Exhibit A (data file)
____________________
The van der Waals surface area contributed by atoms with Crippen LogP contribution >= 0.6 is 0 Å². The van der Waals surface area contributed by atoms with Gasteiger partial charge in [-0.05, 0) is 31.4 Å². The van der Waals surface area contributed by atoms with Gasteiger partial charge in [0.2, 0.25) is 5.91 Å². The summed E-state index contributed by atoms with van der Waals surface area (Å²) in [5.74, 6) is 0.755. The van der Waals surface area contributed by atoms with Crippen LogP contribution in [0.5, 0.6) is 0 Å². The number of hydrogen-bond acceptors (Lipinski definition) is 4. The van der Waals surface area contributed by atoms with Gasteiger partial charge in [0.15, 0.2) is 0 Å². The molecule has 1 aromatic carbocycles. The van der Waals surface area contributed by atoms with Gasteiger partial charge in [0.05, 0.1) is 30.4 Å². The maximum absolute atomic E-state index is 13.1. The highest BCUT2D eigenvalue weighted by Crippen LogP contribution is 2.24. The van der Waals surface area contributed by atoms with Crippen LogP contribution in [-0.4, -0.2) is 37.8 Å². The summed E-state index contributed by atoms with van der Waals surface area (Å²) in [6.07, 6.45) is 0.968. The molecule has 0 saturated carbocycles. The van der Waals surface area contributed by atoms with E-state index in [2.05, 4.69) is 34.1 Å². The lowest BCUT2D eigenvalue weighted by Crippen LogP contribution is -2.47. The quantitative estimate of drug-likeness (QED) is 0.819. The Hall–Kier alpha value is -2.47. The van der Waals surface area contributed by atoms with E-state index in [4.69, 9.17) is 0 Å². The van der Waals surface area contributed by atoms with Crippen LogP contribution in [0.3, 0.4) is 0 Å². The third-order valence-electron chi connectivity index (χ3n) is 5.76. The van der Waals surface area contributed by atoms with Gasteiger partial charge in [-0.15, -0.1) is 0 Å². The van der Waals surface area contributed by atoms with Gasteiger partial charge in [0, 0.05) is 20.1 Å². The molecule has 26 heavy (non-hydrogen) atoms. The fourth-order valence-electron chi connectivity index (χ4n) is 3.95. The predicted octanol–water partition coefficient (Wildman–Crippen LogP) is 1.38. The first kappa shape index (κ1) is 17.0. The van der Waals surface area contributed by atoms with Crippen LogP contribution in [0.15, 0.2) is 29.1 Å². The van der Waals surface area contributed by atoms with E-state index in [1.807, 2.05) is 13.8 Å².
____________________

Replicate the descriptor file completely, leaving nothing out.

The van der Waals surface area contributed by atoms with Crippen LogP contribution >= 0.6 is 0 Å². The van der Waals surface area contributed by atoms with Gasteiger partial charge in [-0.05, 0) is 31.4 Å². The van der Waals surface area contributed by atoms with Gasteiger partial charge in [0.2, 0.25) is 5.91 Å². The summed E-state index contributed by atoms with van der Waals surface area (Å²) in [5.74, 6) is 0.755. The van der Waals surface area contributed by atoms with Crippen LogP contribution in [0.5, 0.6) is 0 Å². The number of hydrogen-bond acceptors (Lipinski definition) is 4. The van der Waals surface area contributed by atoms with Gasteiger partial charge in [0.15, 0.2) is 0 Å². The molecule has 1 aromatic carbocycles. The van der Waals surface area contributed by atoms with Gasteiger partial charge in [0.05, 0.1) is 30.4 Å². The maximum absolute atomic E-state index is 13.1. The highest BCUT2D eigenvalue weighted by Crippen LogP contribution is 2.24. The van der Waals surface area contributed by atoms with Crippen LogP contribution in [-0.4, -0.2) is 37.8 Å². The summed E-state index contributed by atoms with van der Waals surface area (Å²) in [6.07, 6.45) is 0.968. The molecule has 0 saturated carbocycles. The van der Waals surface area contributed by atoms with E-state index in [2.05, 4.69) is 34.1 Å². The lowest BCUT2D eigenvalue weighted by Crippen LogP contribution is -2.47. The quantitative estimate of drug-likeness (QED) is 0.819. The Hall–Kier alpha value is -2.47. The van der Waals surface area contributed by atoms with E-state index in [4.69, 9.17) is 0 Å². The van der Waals surface area contributed by atoms with Crippen LogP contribution in [0.3, 0.4) is 0 Å². The third-order valence-electron chi connectivity index (χ3n) is 5.76. The van der Waals surface area contributed by atoms with Gasteiger partial charge in [-0.15, -0.1) is 0 Å². The van der Waals surface area contributed by atoms with Gasteiger partial charge in [0, 0.05) is 20.1 Å². The molecule has 26 heavy (non-hydrogen) atoms. The fourth-order valence-electron chi connectivity index (χ4n) is 3.95. The predicted octanol–water partition coefficient (Wildman–Crippen LogP) is 1.38. The first kappa shape index (κ1) is 17.0. The van der Waals surface area contributed by atoms with Crippen LogP contribution in [0.15, 0.2) is 29.1 Å². The van der Waals surface area contributed by atoms with E-state index in [1.807, 2.05) is 13.8 Å².